From car-free Sundays in Bogota to India’s 18,300ft high Khardung La trail, author Sarah Woods recommends some of the world’s best bike rides
1) Bealach na Bà (Pass of the Cattle), Scotland
The awe-inspiring scenery of the Scottish Highlands can humble mere cycling mortals: the hush of still, silent roads and the enormity of the peaks are humility for the soul. A rugged trail across the mountains of the Applecross peninsula to the Bealach na Bà (Pass of the Cattle) is notable as it involves a monster 625m climb that’s notorious for its jaw-dropping views and utterly terrifying bends. The burn kicks in straight away after a short, sharp, power burst. Reaching 20 per cent at its steepest gradient, your goal is simply to survive the hairpins.
2) Munda Biddi Trail, Western Australia
Slicing through miles of thick eucalyptus trees and native bush that are home to western brush wallaby, western grey kangaroos, and brush-tail possum, the Munda Biddi cycle trail (meaning “path through the forest” in the Noongar Aboriginal language) runs from Mundaring, a suburb located 34km east of Perth on the Great Eastern Highway, to Albany, a port city in the Great Southern region of Western Australia – the longest track of its kind in the world. Conceived by the West Australian Mountain Bike Association (WAMBA) this gentle wilderness route is for cyclists of all levels. As you pedal through dark knotted forests, towering ferns and coastal plains scattered with wild flowers, the whir of gears can send feathers fluttering and balls of fur scuttling in zig-zags across the track.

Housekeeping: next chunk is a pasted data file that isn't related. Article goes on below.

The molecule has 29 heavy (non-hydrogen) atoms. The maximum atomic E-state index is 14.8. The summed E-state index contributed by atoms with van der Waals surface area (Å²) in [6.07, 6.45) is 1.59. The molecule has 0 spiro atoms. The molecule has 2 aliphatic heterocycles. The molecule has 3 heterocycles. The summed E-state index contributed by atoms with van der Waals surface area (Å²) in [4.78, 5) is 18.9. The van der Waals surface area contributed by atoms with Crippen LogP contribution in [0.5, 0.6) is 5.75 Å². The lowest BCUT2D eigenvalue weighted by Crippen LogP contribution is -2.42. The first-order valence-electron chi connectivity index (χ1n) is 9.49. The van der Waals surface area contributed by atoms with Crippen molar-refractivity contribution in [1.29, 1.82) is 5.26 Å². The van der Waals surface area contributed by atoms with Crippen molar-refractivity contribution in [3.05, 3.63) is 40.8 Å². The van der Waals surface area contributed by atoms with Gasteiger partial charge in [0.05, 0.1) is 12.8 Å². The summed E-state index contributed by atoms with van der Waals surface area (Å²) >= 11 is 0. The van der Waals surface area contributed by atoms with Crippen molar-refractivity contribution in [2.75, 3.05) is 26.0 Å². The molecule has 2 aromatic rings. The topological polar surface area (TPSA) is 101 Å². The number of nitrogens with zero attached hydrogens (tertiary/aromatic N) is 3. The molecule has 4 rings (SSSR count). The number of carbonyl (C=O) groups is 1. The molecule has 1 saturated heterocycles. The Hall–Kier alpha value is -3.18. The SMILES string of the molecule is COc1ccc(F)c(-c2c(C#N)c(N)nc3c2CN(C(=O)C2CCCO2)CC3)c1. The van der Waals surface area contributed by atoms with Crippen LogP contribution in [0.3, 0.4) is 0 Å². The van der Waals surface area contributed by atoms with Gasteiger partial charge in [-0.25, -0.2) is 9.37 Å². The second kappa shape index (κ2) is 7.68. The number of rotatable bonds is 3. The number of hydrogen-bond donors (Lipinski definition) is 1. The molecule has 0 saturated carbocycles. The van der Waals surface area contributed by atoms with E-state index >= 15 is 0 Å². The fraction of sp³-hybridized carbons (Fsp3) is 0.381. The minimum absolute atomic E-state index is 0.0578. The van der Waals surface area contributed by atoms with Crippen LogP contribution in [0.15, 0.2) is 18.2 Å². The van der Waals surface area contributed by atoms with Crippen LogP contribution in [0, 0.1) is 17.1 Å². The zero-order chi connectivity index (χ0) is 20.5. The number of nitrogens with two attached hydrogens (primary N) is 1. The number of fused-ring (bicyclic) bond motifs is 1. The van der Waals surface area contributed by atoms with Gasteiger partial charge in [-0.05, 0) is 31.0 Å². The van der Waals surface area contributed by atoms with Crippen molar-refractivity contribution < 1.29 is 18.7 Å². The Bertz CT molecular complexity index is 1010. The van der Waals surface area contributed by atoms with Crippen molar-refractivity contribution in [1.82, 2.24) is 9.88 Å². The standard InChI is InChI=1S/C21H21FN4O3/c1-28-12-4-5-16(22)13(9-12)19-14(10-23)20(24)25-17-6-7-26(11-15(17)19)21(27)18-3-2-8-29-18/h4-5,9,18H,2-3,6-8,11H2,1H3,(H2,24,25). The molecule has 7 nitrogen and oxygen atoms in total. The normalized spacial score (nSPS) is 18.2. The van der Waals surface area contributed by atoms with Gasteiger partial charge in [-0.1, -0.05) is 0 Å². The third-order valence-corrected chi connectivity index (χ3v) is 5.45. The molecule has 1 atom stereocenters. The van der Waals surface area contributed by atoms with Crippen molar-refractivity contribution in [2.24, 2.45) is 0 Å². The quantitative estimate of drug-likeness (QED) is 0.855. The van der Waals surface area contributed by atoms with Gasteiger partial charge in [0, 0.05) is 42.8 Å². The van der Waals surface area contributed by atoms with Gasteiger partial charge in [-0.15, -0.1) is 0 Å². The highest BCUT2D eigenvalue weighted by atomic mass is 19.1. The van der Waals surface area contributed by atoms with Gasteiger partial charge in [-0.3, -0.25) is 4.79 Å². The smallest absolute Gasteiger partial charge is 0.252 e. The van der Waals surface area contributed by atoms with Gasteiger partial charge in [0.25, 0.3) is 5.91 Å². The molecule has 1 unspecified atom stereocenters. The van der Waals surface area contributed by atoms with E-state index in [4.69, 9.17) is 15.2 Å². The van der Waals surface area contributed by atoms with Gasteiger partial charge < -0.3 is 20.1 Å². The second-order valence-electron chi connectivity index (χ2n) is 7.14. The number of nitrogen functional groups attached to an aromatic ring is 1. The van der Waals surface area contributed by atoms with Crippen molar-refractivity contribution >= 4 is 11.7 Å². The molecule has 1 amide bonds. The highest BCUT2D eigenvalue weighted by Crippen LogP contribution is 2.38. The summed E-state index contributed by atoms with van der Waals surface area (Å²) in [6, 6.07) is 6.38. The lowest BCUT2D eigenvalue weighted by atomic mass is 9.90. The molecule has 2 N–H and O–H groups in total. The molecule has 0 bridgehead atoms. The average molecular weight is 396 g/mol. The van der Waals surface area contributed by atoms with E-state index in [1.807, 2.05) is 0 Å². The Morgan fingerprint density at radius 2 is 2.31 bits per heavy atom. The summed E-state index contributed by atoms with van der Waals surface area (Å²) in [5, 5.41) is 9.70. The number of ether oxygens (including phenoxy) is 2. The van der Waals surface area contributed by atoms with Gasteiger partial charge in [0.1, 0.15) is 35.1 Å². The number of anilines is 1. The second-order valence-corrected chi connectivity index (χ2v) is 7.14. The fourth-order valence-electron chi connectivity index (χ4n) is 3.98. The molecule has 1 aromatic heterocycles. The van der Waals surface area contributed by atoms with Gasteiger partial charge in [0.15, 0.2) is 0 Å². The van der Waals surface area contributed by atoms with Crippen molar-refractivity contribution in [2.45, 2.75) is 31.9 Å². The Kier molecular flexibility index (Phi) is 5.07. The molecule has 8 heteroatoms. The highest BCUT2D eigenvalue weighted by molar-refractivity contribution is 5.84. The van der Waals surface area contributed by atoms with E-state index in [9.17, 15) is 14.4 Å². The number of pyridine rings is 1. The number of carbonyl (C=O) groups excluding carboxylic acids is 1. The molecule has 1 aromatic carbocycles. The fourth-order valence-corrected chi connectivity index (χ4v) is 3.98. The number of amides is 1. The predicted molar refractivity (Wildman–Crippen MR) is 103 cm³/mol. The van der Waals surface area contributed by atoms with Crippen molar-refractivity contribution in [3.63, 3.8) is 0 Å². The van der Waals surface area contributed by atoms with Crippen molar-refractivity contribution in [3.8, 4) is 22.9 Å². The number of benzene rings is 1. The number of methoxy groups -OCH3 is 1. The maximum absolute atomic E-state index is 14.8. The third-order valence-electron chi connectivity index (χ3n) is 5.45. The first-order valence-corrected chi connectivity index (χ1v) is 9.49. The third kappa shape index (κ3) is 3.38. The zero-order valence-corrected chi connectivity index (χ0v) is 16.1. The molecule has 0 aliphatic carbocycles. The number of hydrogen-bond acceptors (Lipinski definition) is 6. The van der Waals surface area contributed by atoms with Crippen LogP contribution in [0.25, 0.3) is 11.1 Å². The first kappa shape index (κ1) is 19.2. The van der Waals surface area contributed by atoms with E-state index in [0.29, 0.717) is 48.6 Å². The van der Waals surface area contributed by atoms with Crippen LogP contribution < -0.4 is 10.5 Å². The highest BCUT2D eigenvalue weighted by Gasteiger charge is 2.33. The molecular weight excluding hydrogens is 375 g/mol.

3) San Juan islands, USA
North American cyclists are no strangers to the scenic joys of the San Juan archipelago as it is just a short jaunt from the USA’s west coast. Most two-wheeled arrivals hail from Seattle and Vancouver BC keen to enjoy the islands’ quiet rural roads, long sunny days and magnificent views. Of all the islands in the archipelago, San Juan, Orcas and Lopez are perfect for exploring by bike: San Juan offers little difficulty; Orcas Island has more challenging rides; while Lopez Island has the flattest terrain. Stay inland for the gentlest rides or head to the scenic shoreline for the hilliest bike routes.
4) Bogota, Colombia
Every week more than a million cyclists take over the busiest, biggest, and most important streets of one of the most notoriously traffic-snarled metropolises in South America – Bogota. Imagine, if you can, that happening in London, New York or Panama City? Exactly. Incredible things can happen in a country where cyclists own the streets. Great civic pride and social responsibility have transformed Bogota, a place that was once a byword for violence and kidnap. For the full thrill of the city, ride Carrera Séptima end to end on a Sunday (every Sunday is car-free), from Calle 126 in the north, down through the heart of the city, all the way to Calle 20 South, then circle back up along Carrera 15, completing the full north-south loop.
5) Khardung La, India
To hit the world’s highest drivable road on 20lb of lightweight alloy is a form of insanity, yet each year several hundreds of cyclists do just this. The Khardung La in India may be just 45km long, but it is a stretch deprived of all but a lungful of oxygen: the cycling starts at 18,380ft above sea level, wedged tight against the mountain’s side. The weather is fierce, the air pitifully thin and the riding conditions perilous. As the gateway to the Shyok and Nubra valleys, the dizzying Khardung La (meaning, the Khardung Pass in Tibetan) has a formidable reputation. You’ll need stamina and courage to cope with the sheer drops and the bitterly cold face-slapping winds. Gloves are essential, for even the sweatiest palms.
6) Cameron Highlands, Malaysia